Re: [LAU] So what do you think sucks about Linux audio ?

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To: Louigi Verona <louigi.verona@...>
Cc: Linux Audio User <linux-audio-user@...>
Date: Wednesday, February 13, 2013 - 8:57 am

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On Wed, Feb 13, 2013 at 5:21 PM, Louigi Verona wrote:

>

Yes this was the point I was getting to. But I would disagree that
copyright itself binds third parties. The current implementation via
legislation and execution may do so, but that is a mistake in
implementation and not in principle. Implementations can be refined so long
as the principles are sound.

> There are other cases. Public broadcasting is one. You turn on your TV and

It is widely accepted public knowledge that the material on television is
covered under copyright. I know this when I turn it on, except for when I
am very young perhaps. So there is a contract in the same way that as you
say, "some things are just out there". Also the credits for television
programs and films contain explicit copyright information. TV is not public
domain, it is for the most part a private system of distribution that most
mentally functioning adults know the conditions of use for when we buy a
TV.

> The other case is the one I mentioned - someone breaking a contract.

I assume this is explicitly why copyright information is placed at the
beginning of books. And again, this is a flaw with the implementation if
Joe were to be punished in such a case, and not with the principle itself.
Further there *is* a way for Joe to know if he pays attention at all
throughout life, as copyright is a well known fact of cultural life.
Pleading ignorance in such a case is not a sufficient defense.

Additionally, some things are just out there. You invent something. The

My understanding is that this is the reason why the distinction between
ideas and the execution of them is made in copyright and patent law.

Finally, if each time you enter a store and decide to buy a DVD, you were

Seems like a strawman to me. There are reasonable copyright proponents who
don't think suing people for acting on the knowledge of a plotline is a
reasonable thing to do, unless that action consists of seeking monetary
gain by directly copying the original content. Yes, there are also
unprincipled types who will look for any legal justification to gouge and
increase profit lines, but this has very little to do with copyright itself.

To be clear, I don't consider myself a copyright proponent as such. But I
do think that if a group of people wants to enter into a collective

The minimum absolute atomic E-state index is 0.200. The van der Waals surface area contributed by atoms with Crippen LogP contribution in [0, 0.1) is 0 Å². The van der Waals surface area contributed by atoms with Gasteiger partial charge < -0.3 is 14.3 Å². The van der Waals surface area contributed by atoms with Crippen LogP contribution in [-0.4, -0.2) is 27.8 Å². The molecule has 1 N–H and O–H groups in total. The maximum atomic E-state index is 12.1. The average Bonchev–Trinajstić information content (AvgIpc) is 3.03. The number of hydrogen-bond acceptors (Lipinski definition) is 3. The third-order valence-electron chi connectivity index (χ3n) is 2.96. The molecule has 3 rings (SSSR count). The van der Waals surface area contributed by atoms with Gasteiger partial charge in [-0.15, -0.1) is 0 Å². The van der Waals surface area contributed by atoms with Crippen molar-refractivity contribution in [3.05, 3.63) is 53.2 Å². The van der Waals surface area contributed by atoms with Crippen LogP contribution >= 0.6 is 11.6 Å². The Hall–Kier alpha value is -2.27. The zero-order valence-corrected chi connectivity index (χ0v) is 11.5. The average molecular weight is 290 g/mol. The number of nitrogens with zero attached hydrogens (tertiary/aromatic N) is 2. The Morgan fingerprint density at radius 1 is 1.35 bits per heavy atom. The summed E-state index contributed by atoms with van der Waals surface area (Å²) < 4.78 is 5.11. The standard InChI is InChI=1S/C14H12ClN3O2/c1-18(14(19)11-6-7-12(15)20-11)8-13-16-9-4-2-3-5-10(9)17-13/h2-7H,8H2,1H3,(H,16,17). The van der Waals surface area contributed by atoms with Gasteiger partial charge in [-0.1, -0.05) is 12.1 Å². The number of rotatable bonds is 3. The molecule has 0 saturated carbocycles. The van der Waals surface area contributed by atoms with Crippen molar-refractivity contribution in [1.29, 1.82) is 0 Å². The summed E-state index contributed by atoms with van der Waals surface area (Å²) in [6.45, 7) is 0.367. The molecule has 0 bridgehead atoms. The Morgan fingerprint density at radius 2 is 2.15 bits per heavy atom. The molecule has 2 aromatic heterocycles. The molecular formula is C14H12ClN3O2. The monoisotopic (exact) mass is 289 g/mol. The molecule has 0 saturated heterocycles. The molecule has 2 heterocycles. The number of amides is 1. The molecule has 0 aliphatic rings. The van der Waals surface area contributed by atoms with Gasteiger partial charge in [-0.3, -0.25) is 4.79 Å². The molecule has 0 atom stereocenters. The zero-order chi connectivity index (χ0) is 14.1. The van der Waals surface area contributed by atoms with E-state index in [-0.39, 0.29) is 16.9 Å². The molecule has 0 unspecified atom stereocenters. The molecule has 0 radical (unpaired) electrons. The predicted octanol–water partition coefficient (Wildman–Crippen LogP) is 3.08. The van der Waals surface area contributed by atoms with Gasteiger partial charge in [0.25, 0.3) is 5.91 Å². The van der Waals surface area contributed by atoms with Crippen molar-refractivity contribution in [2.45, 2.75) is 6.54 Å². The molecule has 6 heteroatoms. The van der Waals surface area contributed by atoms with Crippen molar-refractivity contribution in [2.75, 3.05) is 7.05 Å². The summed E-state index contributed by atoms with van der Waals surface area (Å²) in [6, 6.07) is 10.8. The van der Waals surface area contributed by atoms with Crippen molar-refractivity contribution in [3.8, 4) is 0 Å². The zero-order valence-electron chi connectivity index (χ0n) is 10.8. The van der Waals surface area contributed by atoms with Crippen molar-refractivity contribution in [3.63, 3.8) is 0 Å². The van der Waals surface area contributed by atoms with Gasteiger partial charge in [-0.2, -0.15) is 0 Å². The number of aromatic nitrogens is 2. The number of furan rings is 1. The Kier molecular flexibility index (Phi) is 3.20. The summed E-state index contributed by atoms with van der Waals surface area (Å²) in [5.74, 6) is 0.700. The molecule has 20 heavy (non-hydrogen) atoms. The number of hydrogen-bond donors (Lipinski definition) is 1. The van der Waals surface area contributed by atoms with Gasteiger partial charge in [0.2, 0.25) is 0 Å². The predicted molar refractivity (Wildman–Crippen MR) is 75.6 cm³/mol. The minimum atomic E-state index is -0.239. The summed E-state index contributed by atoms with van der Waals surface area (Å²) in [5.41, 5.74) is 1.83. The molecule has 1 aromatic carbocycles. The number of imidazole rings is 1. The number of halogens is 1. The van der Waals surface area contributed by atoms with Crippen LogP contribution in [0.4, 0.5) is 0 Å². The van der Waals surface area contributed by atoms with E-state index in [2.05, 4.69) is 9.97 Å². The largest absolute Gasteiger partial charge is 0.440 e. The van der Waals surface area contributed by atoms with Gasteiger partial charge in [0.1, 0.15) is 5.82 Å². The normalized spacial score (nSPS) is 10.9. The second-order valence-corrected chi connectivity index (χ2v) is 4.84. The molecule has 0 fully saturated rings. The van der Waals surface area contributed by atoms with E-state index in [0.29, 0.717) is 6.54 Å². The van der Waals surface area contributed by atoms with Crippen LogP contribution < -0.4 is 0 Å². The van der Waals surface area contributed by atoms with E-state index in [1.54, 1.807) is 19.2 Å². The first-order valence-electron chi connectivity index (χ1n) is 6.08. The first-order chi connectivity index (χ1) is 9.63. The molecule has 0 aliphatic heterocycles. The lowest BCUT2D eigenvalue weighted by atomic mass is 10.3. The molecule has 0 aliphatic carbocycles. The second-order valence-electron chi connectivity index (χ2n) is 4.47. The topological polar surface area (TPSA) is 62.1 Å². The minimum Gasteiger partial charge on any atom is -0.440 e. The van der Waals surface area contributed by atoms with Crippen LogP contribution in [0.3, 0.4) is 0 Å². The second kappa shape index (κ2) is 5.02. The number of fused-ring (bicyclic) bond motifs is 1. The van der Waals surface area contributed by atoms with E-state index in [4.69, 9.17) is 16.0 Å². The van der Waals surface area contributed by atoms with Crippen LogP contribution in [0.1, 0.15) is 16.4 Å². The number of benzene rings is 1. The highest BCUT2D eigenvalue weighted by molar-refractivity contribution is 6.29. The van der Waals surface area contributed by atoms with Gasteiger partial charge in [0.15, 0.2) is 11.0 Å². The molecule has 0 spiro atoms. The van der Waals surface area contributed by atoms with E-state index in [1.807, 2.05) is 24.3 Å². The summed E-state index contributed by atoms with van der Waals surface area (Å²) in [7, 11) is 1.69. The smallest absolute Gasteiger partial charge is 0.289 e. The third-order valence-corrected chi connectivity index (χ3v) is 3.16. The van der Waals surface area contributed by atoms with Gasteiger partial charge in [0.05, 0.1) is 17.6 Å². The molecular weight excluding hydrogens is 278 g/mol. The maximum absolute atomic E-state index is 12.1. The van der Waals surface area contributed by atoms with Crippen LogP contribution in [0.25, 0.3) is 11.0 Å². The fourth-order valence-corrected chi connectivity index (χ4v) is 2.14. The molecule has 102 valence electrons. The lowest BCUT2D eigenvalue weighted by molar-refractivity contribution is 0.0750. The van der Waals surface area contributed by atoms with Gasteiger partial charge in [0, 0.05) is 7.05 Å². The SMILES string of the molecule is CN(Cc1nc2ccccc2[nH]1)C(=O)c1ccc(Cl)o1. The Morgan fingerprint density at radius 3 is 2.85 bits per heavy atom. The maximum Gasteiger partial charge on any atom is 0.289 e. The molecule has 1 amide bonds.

agreement to share content in a certain way, that should be their right. If
I happen to come onto some of that content without having entered into
their covenant, then that community should take action against the one who
made that content available to me. If I take the content in full knowledge
that such a covenant exists, then I am acting inappropriately So yes, I
consider it a bad habit when I download an unpaid-for copy of a copyrighted
artwork in full knowledge that such copyright exists. The reason I might do
it is that I have desire, but desire in itself is not a justification to
deny the value of content. If anything, I think we should recognize that
creative content that produces desire does have real value, and that is the
reason we are so keen to copy it in the first place.

Anyway, this has all gotten way off the Linux Audio track, so I'll leave it
at that.

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On Wed, Feb 13, 2013 at 5:2=
1 PM, Louigi Verona <louigi.verona@gmail.com> wrote:

Your thinking is in the right directio=
n. Indeed, if you are given a book under contract, then you have to abide b=
y the contract. But let's say you decided to break the agreement and co=
pied the book on the Internet or gave it to your friends. All those people =
made no contract with the author and thus they cannot be and should not be =
bound by the contract. What copyright does is bind third parties, which nev=
er agreed to the contract.

Yes this was the point I was get=
ting to. But I would disagree that copyright itself binds third parties. Th=
e current implementation via legislation and execution may do so, but that =
is a mistake in implementation and not in principle. Implementations can be=
refined so long as the principles are sound.
=A0There are other cases. P=
ublic broadcasting is one. You turn on your TV and see Harry Potter. You we=
re not presented with any contract. Why should you be bound by any conditio=
ns? If the author of Harry Potter wanted to distribute her book only under =
contract obligations, she should not have let it broadcast on TV.
It is widely accepted public knowled=
ge that the material on television is covered under copyright. I know this =
when I turn it on, except for when I am very young perhaps. So there is a c=
ontract in the same way that as you say, "some things are just out the=
re". Also the credits for television programs and films contain explic=
it copyright information. TV is not public domain, it is for the most part =